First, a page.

of promoting a more generous nationality. This was twenty-five years before the university ideal was reached in America. His conception of a university included all that our most venerable institutions have yet realized.
Lieber struggled for eight years before he found any permanent employment. In 1828 he began the work of editing the Encyclopædia Americana, and in his project he was warmly supported by Edward Everett, George Bancroft, and Judge Story. He yearned for the time when he might be able to write upon subjects that had long occupied his mind. In 1835 his hopes were realized by his appointment to the professorship of history and political economy in South Carolina College. In his contact with Niebuhr at Home he had acquired a taste for historical studies, and he became the first great teacher in this country of history and politics as co-ordinated subjects.
It was Lieber's lot to encounter many obstacles in his career. Although as a boy his soul longed for liberty, he found even in America a part of the human race in bondage, and this earnest advocate of freedom was compelled to make his home in the very midst of the slave power. Lieber did not desire to go to the South, but after a struggle of eight years in the North he felt compelled to accept the position in order to provide for his family. It also afforded him leisure time to write his Political Ethics, Legal and Political Hermeneutics, and Civil Liberty and Self-Government, the three great works upon which his fame will chiefly rest. In 1856 he was a candidate for the presidency of the college, and, failing to secure this position, he resigned his professorship. The next year, he was called to Columbia College, New York city. Dr. Herbert B. Adams states that the call of Lieber to Columbia College marks the first recognition by a Northern college of history and politics as properly co-ordinated subjects. Lieber spent nearly forty years as a teacher of this most vital branch to the youth of the republic.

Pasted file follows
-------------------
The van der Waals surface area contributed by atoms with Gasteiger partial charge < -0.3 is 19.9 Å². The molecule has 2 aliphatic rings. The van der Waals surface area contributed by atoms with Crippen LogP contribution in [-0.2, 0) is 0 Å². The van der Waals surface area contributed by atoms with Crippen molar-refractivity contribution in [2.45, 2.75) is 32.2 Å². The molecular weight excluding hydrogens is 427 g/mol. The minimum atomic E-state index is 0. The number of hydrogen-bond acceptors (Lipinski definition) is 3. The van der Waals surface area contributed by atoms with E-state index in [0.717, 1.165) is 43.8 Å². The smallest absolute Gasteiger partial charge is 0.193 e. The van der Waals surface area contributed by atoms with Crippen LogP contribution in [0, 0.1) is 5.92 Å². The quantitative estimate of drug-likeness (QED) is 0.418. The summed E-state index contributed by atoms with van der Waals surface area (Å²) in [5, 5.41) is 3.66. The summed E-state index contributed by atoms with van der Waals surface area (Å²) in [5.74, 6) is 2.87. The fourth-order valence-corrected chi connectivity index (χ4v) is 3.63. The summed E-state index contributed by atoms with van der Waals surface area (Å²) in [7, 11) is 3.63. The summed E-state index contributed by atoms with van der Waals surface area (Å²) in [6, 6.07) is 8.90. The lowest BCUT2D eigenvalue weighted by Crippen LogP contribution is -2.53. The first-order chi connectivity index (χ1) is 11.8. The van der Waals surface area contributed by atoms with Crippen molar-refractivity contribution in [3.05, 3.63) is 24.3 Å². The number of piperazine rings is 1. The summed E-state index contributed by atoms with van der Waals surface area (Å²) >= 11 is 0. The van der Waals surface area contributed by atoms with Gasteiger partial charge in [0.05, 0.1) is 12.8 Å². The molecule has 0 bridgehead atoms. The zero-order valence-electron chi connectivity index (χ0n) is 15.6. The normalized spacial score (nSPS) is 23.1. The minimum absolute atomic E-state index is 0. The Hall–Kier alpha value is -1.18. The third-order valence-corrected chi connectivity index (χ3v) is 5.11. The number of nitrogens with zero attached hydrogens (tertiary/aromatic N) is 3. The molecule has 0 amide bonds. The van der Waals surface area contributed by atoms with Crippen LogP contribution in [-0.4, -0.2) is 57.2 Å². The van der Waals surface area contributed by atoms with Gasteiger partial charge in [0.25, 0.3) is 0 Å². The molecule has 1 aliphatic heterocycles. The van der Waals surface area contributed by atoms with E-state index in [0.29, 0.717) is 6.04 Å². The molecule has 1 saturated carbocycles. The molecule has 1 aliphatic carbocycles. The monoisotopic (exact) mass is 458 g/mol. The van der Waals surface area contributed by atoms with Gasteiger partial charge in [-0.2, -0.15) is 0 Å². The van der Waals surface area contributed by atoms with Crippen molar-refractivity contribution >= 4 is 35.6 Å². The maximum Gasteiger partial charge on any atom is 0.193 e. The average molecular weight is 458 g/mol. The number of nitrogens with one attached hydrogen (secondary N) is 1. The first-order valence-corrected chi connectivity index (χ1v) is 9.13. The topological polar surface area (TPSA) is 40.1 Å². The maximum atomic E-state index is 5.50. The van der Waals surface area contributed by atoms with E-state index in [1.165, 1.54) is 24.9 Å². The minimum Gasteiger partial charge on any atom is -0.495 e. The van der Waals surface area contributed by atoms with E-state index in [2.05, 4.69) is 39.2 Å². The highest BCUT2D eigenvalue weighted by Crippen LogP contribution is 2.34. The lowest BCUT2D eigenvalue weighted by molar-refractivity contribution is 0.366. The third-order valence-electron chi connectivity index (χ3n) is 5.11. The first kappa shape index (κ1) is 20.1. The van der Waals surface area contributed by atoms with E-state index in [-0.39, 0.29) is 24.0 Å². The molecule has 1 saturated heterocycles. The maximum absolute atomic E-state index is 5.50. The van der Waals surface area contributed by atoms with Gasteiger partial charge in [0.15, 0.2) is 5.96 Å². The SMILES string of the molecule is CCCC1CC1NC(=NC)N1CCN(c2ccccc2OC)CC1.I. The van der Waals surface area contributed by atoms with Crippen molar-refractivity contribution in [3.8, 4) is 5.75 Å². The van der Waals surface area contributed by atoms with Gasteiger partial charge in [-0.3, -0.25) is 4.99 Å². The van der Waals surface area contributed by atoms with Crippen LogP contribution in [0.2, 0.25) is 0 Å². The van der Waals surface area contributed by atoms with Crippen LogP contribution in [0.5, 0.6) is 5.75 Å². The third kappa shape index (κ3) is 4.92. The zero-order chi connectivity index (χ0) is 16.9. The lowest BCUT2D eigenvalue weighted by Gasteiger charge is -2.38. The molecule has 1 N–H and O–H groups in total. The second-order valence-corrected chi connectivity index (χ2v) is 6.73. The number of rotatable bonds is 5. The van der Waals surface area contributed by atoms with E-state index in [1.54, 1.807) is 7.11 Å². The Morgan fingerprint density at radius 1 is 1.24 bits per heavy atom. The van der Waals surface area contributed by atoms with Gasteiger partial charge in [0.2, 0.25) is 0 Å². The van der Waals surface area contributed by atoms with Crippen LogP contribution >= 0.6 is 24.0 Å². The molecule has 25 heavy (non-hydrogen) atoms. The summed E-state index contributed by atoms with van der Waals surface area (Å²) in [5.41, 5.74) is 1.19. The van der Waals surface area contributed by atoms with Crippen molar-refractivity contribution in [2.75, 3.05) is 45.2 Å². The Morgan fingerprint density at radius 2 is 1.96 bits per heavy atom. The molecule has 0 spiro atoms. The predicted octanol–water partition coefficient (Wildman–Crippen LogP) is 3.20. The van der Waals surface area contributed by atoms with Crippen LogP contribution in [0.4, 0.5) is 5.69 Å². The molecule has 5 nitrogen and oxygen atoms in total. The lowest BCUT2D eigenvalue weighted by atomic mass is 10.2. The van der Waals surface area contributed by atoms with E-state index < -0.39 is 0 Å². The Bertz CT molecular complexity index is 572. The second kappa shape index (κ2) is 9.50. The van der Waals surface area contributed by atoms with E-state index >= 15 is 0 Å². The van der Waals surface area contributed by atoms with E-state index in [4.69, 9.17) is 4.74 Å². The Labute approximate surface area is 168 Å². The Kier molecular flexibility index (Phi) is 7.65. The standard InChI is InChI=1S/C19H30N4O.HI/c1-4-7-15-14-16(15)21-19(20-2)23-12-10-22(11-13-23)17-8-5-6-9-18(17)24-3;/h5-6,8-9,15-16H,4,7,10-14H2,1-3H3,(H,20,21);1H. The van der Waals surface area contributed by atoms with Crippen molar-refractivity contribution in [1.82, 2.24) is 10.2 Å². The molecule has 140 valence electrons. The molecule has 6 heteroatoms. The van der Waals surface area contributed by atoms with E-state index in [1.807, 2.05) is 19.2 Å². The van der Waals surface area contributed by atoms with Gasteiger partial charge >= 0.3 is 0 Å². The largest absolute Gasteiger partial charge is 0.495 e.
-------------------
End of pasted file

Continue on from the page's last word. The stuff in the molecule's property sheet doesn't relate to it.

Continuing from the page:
Before tracing out the leading theories of Lieber's works, it may be well to refer to the political thought of his day. His youth was spent in a period when in his own country two opposing schools of law and political science existed. The historical school based its method upon the course of outward events and their evolution, while the philosophical school began with the knowledge of the human mind, and from this starting point considered the revelation of the spirit of man in history. Dr. Bluntschli says that only a few philosophers have had the genius to unite the two methods. Lieber rose above the conflict of the two schools and became one of the first representatives of their alliance. In writing his great works he had to venture upon an untrodden path, and, in his Political